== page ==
It seems anytime people care about estimating probabilities accurately they choose LogLoss as the evaluation metric. But there are many other evaluation metrics which will prefer accurate estimation of probabilities (and not only ranking or performance at some cut-off). Including RMSE (on the continuous model score vs 0/1 actual). Obviously LogLoss penalizes over confidence very heavily, Why is this desirable? When is it not?

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    $\begingroup$ With a binomial model, what you call logloss corresponds to maximum likelihood estimation. That is the real reason. $\endgroup$ Apr 17, 2017 at 17:07
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    $\begingroup$ Preferred $\ne$ best. For example, check this recent paper showing that squared error may work better in some cases for binary classification problems arxiv.org/abs/2006.07322 $\endgroup$
    – Tim
    Oct 27, 2020 at 22:55
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    $\begingroup$ @Tim: it probably depends on the alternatives, or the misspecifications we want to distinguish from the true probabilities. For instance, my answer here has two plots at the very bottom, of the log and the Brier score for transformations of the true probability. Against these particular mispredictions, the Bier score probably works best in guiding us to the correct prediction at the minimum, because it's nice and symmetric. $\endgroup$ Oct 27, 2020 at 23:04
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    $\begingroup$ Very much related: Logarithmic loss vs Brier score vs AUC score $\endgroup$ Mar 1 at 13:04

1 Answer 1


Arguments for the log score

On the one hand, as kjetil b halvorsen writes, the log loss is just a reformulation of the log likelihood, which statisticians are very used to maximizing, so it is simply very natural as a KPIs. (A somewhat more common convention is to minimize the score, in which case, one takes the negative log of predicted probabilities, but the same point still applies.)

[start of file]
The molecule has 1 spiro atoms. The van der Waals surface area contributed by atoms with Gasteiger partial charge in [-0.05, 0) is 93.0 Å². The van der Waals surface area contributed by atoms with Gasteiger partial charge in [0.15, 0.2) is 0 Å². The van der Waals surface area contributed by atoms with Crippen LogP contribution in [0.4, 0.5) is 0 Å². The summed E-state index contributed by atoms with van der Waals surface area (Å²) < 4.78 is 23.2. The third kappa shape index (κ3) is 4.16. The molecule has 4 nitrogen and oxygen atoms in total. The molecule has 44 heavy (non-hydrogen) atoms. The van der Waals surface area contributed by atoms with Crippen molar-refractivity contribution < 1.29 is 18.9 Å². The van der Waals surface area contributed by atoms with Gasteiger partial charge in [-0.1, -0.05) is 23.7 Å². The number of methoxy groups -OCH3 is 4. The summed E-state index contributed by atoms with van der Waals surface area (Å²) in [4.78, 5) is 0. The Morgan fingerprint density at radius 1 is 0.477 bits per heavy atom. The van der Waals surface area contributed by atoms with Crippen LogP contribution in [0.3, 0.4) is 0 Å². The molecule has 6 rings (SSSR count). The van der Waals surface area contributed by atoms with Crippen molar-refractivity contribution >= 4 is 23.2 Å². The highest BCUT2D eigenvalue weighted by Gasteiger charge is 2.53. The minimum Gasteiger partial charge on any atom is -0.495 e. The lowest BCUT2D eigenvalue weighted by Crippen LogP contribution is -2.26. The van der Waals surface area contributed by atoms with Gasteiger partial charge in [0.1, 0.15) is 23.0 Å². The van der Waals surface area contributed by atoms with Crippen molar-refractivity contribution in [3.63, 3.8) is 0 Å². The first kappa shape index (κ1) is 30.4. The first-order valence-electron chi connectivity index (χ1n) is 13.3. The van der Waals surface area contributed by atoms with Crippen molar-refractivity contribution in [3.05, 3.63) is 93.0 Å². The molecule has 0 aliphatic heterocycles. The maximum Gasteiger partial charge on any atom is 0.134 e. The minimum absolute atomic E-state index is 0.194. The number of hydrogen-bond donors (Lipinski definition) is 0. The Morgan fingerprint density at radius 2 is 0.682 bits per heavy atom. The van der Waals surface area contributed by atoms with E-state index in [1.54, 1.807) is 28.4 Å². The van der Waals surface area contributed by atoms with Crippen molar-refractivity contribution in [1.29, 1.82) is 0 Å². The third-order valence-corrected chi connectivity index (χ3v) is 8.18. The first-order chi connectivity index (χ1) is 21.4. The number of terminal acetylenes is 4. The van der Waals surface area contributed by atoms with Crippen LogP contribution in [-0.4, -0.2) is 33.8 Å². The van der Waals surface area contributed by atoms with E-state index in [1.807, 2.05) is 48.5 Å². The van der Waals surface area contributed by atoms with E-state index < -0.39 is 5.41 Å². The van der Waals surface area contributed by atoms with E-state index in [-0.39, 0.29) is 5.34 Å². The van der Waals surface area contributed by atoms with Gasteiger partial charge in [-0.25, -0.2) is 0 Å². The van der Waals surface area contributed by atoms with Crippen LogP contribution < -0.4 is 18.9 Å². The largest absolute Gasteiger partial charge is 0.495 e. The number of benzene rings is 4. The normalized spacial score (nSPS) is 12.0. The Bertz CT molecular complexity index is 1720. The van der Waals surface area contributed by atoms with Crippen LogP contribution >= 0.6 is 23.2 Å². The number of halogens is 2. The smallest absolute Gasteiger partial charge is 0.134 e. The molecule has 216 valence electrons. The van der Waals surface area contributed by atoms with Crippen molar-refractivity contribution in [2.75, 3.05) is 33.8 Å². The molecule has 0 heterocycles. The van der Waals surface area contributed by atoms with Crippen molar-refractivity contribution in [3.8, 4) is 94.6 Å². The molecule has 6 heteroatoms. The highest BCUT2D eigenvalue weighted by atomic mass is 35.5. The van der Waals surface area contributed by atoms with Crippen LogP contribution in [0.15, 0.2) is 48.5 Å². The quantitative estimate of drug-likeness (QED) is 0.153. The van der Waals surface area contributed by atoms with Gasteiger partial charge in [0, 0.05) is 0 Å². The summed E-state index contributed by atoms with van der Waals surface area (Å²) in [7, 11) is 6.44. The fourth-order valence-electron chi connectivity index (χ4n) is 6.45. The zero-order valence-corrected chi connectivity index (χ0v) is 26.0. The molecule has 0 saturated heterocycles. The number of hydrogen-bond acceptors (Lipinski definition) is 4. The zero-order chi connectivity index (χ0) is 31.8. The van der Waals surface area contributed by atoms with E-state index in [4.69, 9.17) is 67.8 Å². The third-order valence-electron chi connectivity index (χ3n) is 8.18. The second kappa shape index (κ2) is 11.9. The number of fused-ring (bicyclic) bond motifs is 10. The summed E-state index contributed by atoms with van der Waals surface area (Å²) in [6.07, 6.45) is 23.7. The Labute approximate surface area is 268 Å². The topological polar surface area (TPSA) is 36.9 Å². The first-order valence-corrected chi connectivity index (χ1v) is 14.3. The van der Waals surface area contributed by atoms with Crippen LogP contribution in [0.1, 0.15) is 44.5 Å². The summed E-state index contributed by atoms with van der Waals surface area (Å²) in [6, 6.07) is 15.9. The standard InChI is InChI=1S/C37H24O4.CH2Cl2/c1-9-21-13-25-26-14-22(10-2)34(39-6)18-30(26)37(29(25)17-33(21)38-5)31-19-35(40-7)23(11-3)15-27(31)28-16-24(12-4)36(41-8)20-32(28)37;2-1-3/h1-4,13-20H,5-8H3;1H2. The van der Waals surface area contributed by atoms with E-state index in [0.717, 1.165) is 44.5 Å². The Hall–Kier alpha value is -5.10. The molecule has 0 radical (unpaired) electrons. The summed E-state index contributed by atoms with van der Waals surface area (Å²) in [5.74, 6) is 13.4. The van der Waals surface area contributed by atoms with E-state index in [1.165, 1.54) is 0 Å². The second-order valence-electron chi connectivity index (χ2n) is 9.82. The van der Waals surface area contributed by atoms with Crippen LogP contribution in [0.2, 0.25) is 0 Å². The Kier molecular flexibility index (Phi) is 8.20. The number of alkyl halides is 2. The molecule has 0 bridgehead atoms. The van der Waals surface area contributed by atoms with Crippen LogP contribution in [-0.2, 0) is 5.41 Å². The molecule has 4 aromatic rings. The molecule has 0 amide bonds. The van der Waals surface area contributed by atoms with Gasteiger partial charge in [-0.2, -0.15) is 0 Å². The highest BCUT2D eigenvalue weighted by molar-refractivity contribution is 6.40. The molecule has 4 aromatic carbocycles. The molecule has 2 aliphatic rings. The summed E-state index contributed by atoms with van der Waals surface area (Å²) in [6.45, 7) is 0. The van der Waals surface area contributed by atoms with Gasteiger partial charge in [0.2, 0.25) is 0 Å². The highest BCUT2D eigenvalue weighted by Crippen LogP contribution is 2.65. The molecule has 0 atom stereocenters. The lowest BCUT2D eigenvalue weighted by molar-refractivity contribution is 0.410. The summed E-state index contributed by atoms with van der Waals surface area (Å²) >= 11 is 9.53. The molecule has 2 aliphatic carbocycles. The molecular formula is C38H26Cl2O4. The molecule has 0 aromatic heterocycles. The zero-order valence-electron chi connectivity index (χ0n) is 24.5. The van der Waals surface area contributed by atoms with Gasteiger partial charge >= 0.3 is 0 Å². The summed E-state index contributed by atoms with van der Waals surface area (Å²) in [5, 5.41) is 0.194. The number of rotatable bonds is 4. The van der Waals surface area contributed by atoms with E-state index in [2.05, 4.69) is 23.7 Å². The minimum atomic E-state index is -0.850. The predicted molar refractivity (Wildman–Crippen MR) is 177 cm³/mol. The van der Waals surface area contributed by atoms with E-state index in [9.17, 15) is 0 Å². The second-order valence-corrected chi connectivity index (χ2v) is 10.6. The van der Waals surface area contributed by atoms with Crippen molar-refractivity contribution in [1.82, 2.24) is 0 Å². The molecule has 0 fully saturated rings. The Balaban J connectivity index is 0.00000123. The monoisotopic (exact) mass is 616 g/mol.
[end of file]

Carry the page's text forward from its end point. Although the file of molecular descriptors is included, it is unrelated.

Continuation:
On the other hand, in the single-class classification case, Merkle & Steyvers (2013, Decision Analysis) point out that the log score is just one member of an entire family of strictly proper scoring rules, which are indexed by two parameters $\alpha\geq 0$ and $\beta\geq 0$. Particular values of $\alpha$ and $\beta$ can be set based on the cost $c$ of misclassifications (based, in turn, on comparing probabilistic predictions to a threshold). Smaller values of $\alpha+\beta$ correspond to higher uncertainty in $c$... and the log score just happens to be the member of the family with $\alpha=\beta=0$. So at least in this classification case, you could say that the log score is a reasonable choice (within this family of scoring rules) that corresponds to the highest uncertainy or agnosticity in the misclassification cost.

On the third hand, Benedetti (2010, Monthly Weather Review) considers three properties a scoring rule should have:

  • it should be additive when adding a new event
  • it should only depend on the probabilities assigned to events that actually occur and can be observed ("locality")
  • and it should be proper (more strongly, Benedetti requires differentiability in predictions and a derivative of zero at the true probabilities)

Benedetti (2010) then proceeds to show that the log loss is the only scoring rule that satisfies these conditions in the case of finitely many possible events.

(To be honest, I don't quite follow Benedetti's derivation; specifically, I don't see how he arrives at equation (7). But I'll put this edit in here as a pointer so smarter people than me can look at the paper.)

Benedetti (2010) then explores connections to information theory and Kullback-Leibler divergence between the probabilistic prediction and the actual outcome distribution. He draws attention to one disadvantage of the Brier score: it depends on probabilities predicted for unobserved events and thus violates the locality requirement. Specifically, assume we have $R=3$ possible events and two different probabilistic predictions, $(0.2,0.4,0.4)$ and $(0.2,0.3,0.5)$. Suppose further that the first event actually occurs. Note that both predictions assign the same probability of $0.2$ to this event. Locality would require both predictions' scores to be identical, since they only differ on predicted probabilities for unobserved events. However, the multi-category Brier score for the first prediction is

$$ (1-0.2)^2+0.4^2+0.4^2 = 0.96 $$

whereas the score for the second prediction is